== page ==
Portable biofuel cells now produce electricity from the lactic acid in sweat

A team of scientists led by Associate Professor Isao Shitanda of Tokyo University of Science has just published a study Describes a New Array Design for Biofuel Cells That Use a Chemical in Sweat, Lactic acid, To generate sufficient power to operate a biosensor and walkie-talkie for a short period of time.

More power than previous designs

The new biofuel cell array looks like a paper bandage that can be worn, for example, on an arm or forearm. It mainly consists of a hydrophobic paper substrate on which multiple biofuel cells are placed in series and parallel; The number of cells depends on the output voltage and the required power.

In each cell, electrochemical reactions between lactic acid and an enzyme are present on the electrodes It produces an electric current, Which flows into a general stream collector made of conductive carbon paste.

he is Not the first lactic acid-based biofuel cell, But there are a few key differences that make this new design special. One of them is the fact that the entire machine can be made by screen printing, a technology generally suitable for inexpensive mass production. This is made possible by a careful selection of materials and an innovative design. For example, while similar previous cells use silver wires as the conductive paths, current biofuel cells use porous carbon ink.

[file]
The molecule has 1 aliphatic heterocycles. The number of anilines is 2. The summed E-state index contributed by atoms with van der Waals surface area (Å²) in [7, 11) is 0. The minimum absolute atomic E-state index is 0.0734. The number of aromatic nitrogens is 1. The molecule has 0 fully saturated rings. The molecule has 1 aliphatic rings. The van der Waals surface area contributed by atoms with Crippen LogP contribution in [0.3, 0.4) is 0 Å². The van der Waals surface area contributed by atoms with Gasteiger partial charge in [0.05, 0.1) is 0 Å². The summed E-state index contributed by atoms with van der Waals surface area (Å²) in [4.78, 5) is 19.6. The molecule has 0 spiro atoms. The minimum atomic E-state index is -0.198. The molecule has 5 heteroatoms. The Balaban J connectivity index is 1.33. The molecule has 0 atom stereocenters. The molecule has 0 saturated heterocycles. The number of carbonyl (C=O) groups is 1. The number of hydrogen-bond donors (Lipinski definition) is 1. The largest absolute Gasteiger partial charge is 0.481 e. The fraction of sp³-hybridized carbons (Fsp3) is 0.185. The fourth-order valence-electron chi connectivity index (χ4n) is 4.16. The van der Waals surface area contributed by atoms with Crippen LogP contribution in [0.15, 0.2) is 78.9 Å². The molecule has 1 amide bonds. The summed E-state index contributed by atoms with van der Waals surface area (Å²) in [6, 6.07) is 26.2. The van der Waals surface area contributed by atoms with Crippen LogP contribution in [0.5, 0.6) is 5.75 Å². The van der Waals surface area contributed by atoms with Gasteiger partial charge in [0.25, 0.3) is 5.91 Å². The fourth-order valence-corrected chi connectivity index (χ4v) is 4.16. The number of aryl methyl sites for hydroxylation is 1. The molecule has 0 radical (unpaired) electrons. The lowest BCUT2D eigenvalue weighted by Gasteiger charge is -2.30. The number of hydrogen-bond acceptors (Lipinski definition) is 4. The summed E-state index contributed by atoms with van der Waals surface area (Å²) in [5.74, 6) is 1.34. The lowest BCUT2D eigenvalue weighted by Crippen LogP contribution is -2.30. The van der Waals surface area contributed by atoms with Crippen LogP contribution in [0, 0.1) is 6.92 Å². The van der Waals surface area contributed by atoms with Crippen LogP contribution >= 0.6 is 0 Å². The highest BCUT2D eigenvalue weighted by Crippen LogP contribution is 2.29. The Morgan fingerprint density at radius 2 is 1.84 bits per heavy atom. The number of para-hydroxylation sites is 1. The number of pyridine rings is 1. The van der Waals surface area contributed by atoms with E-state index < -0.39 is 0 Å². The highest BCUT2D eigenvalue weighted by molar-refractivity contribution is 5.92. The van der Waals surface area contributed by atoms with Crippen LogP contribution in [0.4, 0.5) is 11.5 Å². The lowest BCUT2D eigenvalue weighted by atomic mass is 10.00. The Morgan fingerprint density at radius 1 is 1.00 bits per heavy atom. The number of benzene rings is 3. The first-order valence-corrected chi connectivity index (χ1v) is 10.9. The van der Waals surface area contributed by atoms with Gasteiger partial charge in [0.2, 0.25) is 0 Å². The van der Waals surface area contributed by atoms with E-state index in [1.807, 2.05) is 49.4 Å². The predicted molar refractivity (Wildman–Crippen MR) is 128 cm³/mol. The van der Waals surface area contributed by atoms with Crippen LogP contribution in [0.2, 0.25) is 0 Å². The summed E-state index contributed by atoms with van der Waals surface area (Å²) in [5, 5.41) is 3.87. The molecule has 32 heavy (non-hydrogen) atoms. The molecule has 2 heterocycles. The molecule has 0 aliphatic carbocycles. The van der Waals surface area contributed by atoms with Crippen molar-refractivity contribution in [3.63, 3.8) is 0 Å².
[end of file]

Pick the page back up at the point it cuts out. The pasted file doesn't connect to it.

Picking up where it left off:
Another feature is the way lactic acid is delivered to cells. Layers of paper are used to collect sweat and transfer it to all cells simultaneously through the capillary effect, the same effect that water travels quickly. Through a napkin when in contact with a pool of water.

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It also transfers more energy: They can generate a voltage of 3.66V and an output power of 4.3MW.

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